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Bryce Vine Interview with WRSU

WRSU sat down with the genre-bending Bryce Vine to chat about his upcoming album, influences, and traveling. You can check out the interview and more on Bryce below.

WRSU: So, you’ve been on the road for about a week, how is it touring with Max?

Bryce: Tour has been amazing so far, I mean, this is the first tour that we’ve had a full crew. I got a drummer now- we have a whole team. Max’s people are cool as hell. It’s just a good energy all around.

What’s it like touring with a full band? Does having more people around make touring chaotic?

No, everyone’s professional here. Everyone knows what they’re doing. Everyone’s been on tours before. It’s nobody’s first time out so everyone gets the etiquette. Especially when we have a long ass drive everyday and the shows are back to back like yesterday… it’s been amazing.

So, I went to your show about 2 years ago, before “Drew Barrymore” was out, but you played it. After that, it was stuck in my head for a week. Since that song came out two years ago, you’ve been on the radio and the charts. So, what have these past two years been like for you?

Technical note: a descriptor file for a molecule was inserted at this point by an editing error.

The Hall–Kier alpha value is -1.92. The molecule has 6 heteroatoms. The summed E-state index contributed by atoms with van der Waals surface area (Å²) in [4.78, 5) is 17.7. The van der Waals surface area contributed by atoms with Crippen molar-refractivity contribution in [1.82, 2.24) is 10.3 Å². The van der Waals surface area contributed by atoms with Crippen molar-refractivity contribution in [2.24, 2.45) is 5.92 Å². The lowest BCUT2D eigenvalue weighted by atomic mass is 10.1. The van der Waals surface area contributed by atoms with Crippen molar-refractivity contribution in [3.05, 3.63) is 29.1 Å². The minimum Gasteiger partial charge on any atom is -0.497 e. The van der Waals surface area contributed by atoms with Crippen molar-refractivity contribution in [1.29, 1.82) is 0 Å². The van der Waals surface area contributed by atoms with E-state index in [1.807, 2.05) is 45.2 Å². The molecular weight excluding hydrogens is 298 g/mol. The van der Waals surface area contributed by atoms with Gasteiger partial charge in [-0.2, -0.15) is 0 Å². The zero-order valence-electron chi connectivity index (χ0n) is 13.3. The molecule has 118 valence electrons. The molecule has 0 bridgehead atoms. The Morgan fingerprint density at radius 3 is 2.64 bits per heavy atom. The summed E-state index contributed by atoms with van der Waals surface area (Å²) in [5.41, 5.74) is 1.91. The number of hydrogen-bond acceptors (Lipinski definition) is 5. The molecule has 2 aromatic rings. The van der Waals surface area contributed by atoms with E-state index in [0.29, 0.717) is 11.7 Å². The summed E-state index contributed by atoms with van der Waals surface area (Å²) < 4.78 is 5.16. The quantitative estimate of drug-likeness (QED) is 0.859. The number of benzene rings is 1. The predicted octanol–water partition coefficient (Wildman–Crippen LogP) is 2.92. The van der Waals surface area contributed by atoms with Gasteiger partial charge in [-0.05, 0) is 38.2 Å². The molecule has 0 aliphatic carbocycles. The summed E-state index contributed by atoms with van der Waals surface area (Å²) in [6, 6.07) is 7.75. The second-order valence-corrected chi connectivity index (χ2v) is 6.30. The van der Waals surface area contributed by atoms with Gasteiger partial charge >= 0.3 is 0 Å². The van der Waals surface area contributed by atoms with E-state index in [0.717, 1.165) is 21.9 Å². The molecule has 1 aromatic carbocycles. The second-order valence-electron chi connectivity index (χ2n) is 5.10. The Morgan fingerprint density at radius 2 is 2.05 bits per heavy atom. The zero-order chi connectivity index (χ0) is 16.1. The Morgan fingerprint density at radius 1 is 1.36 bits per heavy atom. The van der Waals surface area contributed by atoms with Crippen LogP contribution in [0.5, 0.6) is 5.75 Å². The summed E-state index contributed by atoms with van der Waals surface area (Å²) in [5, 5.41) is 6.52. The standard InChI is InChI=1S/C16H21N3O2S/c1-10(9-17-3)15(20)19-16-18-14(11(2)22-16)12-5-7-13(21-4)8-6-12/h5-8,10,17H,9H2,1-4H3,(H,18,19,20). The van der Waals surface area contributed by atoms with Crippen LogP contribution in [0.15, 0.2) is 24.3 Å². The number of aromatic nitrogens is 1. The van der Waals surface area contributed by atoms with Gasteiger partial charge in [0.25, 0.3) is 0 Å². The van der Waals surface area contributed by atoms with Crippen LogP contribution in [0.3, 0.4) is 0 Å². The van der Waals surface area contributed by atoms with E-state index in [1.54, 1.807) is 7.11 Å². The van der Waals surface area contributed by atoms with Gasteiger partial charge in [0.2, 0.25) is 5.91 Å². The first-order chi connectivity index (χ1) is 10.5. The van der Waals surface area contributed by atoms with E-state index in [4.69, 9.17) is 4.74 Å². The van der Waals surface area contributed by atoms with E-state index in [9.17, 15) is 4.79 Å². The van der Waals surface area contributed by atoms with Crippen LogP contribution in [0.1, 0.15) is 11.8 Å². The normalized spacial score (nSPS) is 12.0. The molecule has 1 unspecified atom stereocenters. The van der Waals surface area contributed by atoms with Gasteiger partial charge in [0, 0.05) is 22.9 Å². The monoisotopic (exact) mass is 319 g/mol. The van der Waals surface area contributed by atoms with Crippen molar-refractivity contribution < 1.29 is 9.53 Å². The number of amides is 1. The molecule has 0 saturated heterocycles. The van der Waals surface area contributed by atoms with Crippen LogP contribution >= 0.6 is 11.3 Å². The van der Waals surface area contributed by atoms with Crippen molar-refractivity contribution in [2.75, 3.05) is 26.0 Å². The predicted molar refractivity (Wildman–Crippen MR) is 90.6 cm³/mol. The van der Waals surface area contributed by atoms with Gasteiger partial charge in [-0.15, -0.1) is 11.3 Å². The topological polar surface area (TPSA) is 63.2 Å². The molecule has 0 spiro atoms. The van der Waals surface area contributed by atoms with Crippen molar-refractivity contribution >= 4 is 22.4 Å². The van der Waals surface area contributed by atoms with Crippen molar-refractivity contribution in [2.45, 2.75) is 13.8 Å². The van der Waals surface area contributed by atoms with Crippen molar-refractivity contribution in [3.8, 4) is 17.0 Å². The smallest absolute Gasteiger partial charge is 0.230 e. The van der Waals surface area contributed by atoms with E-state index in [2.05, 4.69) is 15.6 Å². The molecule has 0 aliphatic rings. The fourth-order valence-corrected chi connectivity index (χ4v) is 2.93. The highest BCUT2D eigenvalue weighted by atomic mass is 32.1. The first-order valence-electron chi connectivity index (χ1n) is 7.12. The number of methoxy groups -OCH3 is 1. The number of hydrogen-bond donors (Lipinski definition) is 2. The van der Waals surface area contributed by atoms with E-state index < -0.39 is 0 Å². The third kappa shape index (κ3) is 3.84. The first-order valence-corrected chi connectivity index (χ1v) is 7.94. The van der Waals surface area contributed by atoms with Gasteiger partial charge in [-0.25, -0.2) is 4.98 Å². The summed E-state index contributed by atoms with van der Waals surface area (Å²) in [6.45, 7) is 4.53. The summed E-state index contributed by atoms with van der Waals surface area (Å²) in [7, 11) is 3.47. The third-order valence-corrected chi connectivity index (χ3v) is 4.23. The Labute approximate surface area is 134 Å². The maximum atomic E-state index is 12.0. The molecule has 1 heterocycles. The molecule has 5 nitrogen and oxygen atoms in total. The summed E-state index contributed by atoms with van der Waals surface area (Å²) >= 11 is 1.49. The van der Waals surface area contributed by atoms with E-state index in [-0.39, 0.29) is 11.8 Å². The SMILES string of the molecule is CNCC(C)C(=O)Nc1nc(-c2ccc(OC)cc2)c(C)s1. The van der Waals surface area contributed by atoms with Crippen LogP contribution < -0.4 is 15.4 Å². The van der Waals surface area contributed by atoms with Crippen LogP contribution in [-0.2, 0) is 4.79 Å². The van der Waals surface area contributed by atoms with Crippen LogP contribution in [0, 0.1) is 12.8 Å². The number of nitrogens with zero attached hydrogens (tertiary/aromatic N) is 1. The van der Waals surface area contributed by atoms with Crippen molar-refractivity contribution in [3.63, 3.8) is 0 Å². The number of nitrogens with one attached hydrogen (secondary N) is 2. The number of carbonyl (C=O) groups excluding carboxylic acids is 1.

Probably the most amazing thing that we got to do was go to Europe to do promo. I mean we got to go to Paris and Amsterdam, Brussels and Hamburg, Germany, and Berlin. It was really the first time I had the chance to be like, “Holy hell! We’re making it.”

So, you grew up on the west coast and a lot of that is reflected in your music, especially in your earlier work. Now that you’ve traveled all over the world, how to you draw on those places as influences, like you did in “Nowhere Man”?

I think just having an overall acceptance and willingness to meet people. Be around people, talk to them, hear from them… go to the local places- whether we’re in Jacksonville or Paris. We like to be a part of the culture of where we are, be open to things and try things. That’s really important for inspiration, especially when I go back home and need things to write about. It’d be a lot harder to do if I was in a hotel room all the time.

What about a person makes you want to write about them? Like, at what point do you begin to draw inspiration from people you meet?

I mean, probably immediately. As things happen in life, you find little ways of thinking about it when you go into the studio or something. Like, I just wrote a song called “Not Alright” about the relationship i’m in now. It’s about how two people can’t communicate the right way. It’s from personal experience, you know, it’s like…sometimes it’s easier to write things in retrospect when it comes to relationships because when you’re involved in it, it’s harder to see the big picture. I wrote songs like “The Fall” and “Glamorama” after breakups. After being in the relationship and going through the heartbreak, rather than in the moment.

When you go in to record, do you usually have a concept in mind or do you let EP’s play out as you’re writing?